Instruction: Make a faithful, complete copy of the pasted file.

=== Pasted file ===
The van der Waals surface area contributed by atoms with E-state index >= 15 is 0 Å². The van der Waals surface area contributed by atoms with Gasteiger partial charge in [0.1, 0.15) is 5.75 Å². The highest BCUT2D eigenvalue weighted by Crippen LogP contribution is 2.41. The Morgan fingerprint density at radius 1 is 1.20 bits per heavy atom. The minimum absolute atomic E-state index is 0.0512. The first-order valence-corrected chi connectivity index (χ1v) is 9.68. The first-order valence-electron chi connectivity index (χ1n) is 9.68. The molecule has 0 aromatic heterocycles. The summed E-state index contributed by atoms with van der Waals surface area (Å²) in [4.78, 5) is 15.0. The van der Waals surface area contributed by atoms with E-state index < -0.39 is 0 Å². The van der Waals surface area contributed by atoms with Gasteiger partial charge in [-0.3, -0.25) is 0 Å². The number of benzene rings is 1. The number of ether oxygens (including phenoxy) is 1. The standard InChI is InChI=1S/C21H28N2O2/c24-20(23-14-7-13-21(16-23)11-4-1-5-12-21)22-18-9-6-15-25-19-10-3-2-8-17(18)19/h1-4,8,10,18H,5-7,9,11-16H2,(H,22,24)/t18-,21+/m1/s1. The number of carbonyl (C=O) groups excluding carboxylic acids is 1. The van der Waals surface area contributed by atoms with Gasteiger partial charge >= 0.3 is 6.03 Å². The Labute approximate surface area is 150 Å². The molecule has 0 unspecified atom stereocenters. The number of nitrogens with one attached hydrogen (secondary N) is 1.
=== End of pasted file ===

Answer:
The van der Waals surface area contributed by atoms with E-state index >= 15 is 0 Å². The van der Waals surface area contributed by atoms with Gasteiger partial charge in [0.1, 0.15) is 5.75 Å². The highest BCUT2D eigenvalue weighted by Crippen LogP contribution is 2.41. The Morgan fingerprint density at radius 1 is 1.20 bits per heavy atom. The minimum absolute atomic E-state index is 0.0512. The first-order valence-corrected chi connectivity index (χ1v) is 9.68. The first-order valence-electron chi connectivity index (χ1n) is 9.68. The molecule has 0 aromatic heterocycles. The summed E-state index contributed by atoms with van der Waals surface area (Å²) in [4.78, 5) is 15.0. The van der Waals surface area contributed by atoms with E-state index < -0.39 is 0 Å². The van der Waals surface area contributed by atoms with Gasteiger partial charge in [-0.3, -0.25) is 0 Å². The number of benzene rings is 1. The number of ether oxygens (including phenoxy) is 1. The standard InChI is InChI=1S/C21H28N2O2/c24-20(23-14-7-13-21(16-23)11-4-1-5-12-21)22-18-9-6-15-25-19-10-3-2-8-17(18)19/h1-4,8,10,18H,5-7,9,11-16H2,(H,22,24)/t18-,21+/m1/s1. The number of carbonyl (C=O) groups excluding carboxylic acids is 1. The van der Waals surface area contributed by atoms with Gasteiger partial charge >= 0.3 is 6.03 Å². The Labute approximate surface area is 150 Å². The molecule has 0 unspecified atom stereocenters. The number of nitrogens with one attached hydrogen (secondary N) is 1.